Researchers at the German Center for Neurodegenerative Diseases (DZNE) and the Institute for Stroke and Dementia Research (ISD) at the University Hospital of the Ludwig-Maximilians-Universität (LMU) in Munich have found that a protein called TREM2 could positively influence the course of Alzheimer’s disease. When TREM2 is present in the cerebrospinal fluid at higher concentrations, patients at any stage of the disease have a better prognosis. This observation provides a starting point for the development of new therapeutic strategies. The study was led by Prof. Christian Haass (DZNE) and Prof. Michael Ewers (ISD, LMU) and is published in the journal Science Translational Medicine.
In the brain, TREM2 is exclusively produced by microglia, the immune cells of the brain. These cells patrol the brain and clear it from cellular waste products and debris to keep it healthy. In previous studies on mice, Haass and his colleagues demonstrated that TREM2 activates microglia to enclose and selectively destroy toxic protein aggregates typical for Alzheimer’s disease. “These observations indicate that TREM2 can protect the brain from the degenerative effects of the disease — at least in animal models,” said Haass.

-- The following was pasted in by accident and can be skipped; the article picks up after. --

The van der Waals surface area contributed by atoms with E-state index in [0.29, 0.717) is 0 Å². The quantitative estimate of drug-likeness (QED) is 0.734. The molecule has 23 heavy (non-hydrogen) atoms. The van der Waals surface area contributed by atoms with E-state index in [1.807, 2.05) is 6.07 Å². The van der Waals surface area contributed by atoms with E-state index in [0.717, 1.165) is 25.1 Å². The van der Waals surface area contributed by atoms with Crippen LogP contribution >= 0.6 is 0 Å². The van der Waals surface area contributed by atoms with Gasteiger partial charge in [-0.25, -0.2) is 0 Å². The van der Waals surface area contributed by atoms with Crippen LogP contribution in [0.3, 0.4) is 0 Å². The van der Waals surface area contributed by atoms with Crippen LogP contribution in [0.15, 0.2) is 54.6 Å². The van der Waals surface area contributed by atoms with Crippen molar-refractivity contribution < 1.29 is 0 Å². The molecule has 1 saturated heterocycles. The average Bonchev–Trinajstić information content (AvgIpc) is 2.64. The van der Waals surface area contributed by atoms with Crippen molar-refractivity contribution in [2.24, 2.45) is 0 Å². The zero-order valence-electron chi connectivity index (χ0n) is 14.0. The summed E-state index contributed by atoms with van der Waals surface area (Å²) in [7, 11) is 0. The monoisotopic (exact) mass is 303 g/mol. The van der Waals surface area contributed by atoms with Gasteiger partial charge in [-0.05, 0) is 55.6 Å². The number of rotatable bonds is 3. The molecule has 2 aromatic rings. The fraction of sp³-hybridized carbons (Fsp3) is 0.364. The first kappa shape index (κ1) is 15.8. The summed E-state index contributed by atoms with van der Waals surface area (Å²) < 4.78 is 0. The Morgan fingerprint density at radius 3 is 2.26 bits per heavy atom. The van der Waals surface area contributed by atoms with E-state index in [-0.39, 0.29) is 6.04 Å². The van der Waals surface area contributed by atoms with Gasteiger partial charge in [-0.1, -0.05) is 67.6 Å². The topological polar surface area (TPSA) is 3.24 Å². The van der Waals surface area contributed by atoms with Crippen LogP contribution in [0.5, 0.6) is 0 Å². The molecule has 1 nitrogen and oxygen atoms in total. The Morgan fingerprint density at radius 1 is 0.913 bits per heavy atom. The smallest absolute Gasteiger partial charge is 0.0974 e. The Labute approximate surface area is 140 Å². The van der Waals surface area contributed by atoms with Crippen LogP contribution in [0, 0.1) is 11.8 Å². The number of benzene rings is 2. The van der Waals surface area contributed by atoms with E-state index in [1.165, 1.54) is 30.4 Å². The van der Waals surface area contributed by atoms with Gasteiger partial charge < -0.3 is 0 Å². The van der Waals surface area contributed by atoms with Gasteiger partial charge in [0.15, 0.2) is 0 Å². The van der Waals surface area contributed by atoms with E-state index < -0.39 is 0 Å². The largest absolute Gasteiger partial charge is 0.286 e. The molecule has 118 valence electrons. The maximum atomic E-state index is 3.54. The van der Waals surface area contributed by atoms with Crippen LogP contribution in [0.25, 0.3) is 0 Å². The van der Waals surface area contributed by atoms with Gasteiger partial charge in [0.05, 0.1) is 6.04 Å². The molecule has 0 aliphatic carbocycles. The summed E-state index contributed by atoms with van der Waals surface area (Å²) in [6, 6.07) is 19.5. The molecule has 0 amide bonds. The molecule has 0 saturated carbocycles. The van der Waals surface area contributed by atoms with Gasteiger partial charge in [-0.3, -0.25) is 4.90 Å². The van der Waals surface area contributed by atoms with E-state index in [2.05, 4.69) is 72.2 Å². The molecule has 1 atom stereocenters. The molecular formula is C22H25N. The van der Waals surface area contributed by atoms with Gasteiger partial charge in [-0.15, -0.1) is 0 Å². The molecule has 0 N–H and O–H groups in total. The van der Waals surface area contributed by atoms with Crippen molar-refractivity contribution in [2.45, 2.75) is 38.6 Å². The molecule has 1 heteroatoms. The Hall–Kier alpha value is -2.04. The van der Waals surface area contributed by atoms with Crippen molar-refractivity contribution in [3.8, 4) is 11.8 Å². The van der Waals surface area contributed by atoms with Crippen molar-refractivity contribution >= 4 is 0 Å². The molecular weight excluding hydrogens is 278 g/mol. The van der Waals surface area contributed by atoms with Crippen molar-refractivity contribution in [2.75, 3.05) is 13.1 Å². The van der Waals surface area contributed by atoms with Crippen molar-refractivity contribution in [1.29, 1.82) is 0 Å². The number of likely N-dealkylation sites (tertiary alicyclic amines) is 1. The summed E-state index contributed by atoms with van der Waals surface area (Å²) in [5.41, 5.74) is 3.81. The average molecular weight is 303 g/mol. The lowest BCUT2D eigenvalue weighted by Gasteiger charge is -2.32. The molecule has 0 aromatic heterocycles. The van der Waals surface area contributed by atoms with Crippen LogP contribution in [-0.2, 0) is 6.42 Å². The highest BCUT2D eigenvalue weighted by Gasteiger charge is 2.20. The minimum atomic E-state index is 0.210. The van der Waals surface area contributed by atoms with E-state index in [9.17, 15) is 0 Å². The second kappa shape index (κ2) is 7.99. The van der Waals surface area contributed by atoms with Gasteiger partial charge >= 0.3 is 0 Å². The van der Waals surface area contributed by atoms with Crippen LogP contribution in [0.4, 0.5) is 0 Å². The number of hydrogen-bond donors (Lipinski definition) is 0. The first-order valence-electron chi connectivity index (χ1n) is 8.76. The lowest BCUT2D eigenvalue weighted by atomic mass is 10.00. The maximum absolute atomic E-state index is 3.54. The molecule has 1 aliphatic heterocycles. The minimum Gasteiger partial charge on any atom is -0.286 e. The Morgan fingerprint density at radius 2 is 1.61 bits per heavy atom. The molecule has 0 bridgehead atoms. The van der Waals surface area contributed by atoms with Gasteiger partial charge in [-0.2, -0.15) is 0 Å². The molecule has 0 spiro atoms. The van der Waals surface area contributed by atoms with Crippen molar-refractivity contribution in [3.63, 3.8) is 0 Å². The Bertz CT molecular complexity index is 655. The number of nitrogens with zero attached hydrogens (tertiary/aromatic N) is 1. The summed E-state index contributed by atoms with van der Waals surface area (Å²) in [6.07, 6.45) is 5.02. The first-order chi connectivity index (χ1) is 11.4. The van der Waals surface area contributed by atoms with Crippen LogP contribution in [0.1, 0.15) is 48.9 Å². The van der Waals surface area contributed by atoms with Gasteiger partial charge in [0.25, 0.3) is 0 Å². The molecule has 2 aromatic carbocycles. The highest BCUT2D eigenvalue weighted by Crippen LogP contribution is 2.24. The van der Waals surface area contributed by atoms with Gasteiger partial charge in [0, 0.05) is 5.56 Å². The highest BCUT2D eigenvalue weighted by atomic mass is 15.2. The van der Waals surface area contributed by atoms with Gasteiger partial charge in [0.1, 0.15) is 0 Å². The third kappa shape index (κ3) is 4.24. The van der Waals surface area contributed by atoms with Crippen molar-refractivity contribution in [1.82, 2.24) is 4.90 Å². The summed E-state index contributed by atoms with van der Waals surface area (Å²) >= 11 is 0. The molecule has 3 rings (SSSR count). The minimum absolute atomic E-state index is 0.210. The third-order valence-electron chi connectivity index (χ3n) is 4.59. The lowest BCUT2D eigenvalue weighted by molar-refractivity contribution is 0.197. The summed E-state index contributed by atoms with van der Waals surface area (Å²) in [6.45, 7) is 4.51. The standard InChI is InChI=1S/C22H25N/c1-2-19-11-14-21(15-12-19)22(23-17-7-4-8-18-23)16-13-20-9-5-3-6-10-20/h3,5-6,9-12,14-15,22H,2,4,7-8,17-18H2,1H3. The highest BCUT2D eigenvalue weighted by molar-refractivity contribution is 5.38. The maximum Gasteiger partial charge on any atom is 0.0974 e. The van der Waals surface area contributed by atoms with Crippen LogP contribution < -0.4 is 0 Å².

But what about patients with Alzheimer’s disease? Does TREM2 protect the human brain as well? To answer these questions, Haass, Ewers, and their colleagues correlated the concentration of TREM2 in the cerebrospinal fluid of Alzheimer patients with their respective disease progression over several years. To this end, they used data of 385 subjects from the Alzheimer’s Disease Neuroimaging Initiative (ADNI), a large clinical dataset containing records and samples from patients and healthy seniors taken at regular checkups over many years. The study thus allows to establish associations between certain biochemical changes and disease progression.
Indeed, Haass and Ewers found that high levels of TREM2 improved the prognosis of subjects at all stages of the disease. Their memory remained more stable and the degradation of the hippocampus, a brain region responsible for learning and recollection, was less pronounced. “Our findings are clinically relevant because we found that higher levels of TREM2 were associated also with a reduced rate of the development of full blown dementia over a time period up to 11 years,” explained Ewers. “Microglia activation is a double-edged sword, entailing both protective effects and neurotoxic inflammation. TREM2 signaling may play a key role in the regulation of the brain’s protective immune response.”
The concentration of TREM2 in the cerebrospinal fluid usually increases at early stages of the disease, when the first symptoms appear. “TREM2 production is a response to brain damage that has already occurred,” said Haass. “It stimulates the microglia to protect the brain. However, this protection does not seem to be sufficient in patients with Alzheimer’s disease.” This is where Haass and his colleagues see an option for new therapeutic strategies. “We are currently developing a therapeutic antibody that stimulates the TREM2 function and thus improves its protective function,” said Haass.
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